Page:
Good afternoon. Today's PM is 471 words.
Situational awareness: FedEx declines to renew U.S. Express contract with Amazon, which could hit the retailer during the holiday rush. [WashPost]
1 big thing: The scooter carnage in America's cities
Scooter use is soaring in America's cities, with many riders finding out the hard way that cars are not good at sharing the road.
Why it matters: "[A] rough count by [AP] of media reports turned up at least 11 electric scooter rider deaths in the U.S. since the beginning of 2018. Nine were on rented scooters and two on ones the victims owned," the AP reports.
Between the lines: People aren't wearing helmets on these rented scooters, and the head injuries are piling up.
- "Riders don’t want exposure to lice or germs that could be found in shared helmets, and many make a spontaneous decision to scoot while they’re already out and about."
- "In Austin, Texas, public health officials ... counted 192 scooter-related injuries in three months in 2018. Nearly half were head injuries."
- In Los Angeles, ER doctors "counted 249 scooter injuries [in 2018], and more than 40% were head injuries."
What's next: The scooter companies are taking actions to reduce risk.
- "Bird ceased operations after midnight. Lime halts rentals overnight in some markets but in most its scooters are available all night."
- "Lime has also been updating the design of its scooters, with a broader wheel base and better suspension and braking; Bird is including more durable brakes and reinforced hardware to prevent failures."
The bottom line: America's streets remain especially dangerous for people who aren't in a vehicle, and that's usually because of the vehicles.
Bonus: Pic du jour
The Women's World Cup kicked off today in France, with South Korea facing off against the host nation.
- Follow the games this summer in our daily Axios Sports newsletter. Sign up here.
2. What you missed
- NASA is moving to expand its privatization of the International Space Station and bring more commercial activities to low-Earth orbit. Go deeper. (How much it will cost you for a trip to the Space Station)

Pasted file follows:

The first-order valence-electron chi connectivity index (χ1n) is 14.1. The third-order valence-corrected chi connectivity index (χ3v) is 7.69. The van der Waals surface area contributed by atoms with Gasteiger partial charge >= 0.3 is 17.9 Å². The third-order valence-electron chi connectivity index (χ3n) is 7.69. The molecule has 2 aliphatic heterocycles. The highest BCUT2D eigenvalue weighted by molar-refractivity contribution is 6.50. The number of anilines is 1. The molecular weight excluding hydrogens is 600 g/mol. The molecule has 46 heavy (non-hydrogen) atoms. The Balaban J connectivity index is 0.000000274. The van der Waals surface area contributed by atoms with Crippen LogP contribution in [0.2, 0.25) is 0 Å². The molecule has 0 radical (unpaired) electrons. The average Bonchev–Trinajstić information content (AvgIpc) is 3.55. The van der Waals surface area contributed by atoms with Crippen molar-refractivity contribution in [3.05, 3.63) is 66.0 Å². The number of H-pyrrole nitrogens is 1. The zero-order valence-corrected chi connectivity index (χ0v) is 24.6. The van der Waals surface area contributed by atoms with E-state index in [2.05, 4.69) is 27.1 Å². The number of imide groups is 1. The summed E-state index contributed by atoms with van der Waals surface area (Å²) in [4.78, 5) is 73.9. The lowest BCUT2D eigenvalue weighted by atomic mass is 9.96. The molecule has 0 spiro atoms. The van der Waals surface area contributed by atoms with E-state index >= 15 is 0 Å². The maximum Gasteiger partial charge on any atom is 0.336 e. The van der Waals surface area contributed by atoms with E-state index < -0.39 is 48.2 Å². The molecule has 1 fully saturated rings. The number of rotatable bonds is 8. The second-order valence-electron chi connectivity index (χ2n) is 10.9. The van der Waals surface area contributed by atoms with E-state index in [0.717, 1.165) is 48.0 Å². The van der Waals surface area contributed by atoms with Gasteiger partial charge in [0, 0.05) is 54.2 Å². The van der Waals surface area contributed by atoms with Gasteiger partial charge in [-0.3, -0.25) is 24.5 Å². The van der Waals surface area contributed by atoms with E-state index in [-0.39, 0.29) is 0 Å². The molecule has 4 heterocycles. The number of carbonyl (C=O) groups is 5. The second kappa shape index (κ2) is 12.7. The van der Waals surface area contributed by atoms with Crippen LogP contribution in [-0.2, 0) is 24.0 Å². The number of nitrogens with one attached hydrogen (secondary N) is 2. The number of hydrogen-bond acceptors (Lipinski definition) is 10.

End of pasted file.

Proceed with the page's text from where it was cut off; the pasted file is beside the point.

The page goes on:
- And Trump signaled he may be souring on his administration's stated plan to return humans to the Moon by 2024 —4 years earlier than NASA had previously planned. Between the lines.
- The U.S. will block Turkey from purchasing F-35 aircraft and halt the training of Turkish military pilots. The move comes in response to Turkey's plan to buy an advanced Russian S-400 missile defense system. Go deeper.
- The U.S. economy added just 75,000 jobs in May, fewer than the 175,000 economists were expecting. Unemployment held at 3.6%, a 50-year low. Chart.
3. 1 TV thing
"As HBO's 'Chernobyl' series comes to an end, a Russian TV network is creating its own take on the 1986 nuclear disaster," writes the Hollywood Reporter's Vladimir Kozlov.
- It "was commissioned by NTV, a top free-to-air network, owned by Gazprom Media, the media arm of the natural gas giant Gazprom, ... [and] partially financed by the culture ministry, which provided 30 million rubles ($460,000)."
- "[T]he series will follow a group of Soviet KGB officers tasked with uncovering a CIA agent stationed at the Chernobyl nuclear plant and involved in espionage."
"NTV is known for pro-Kremlin programming."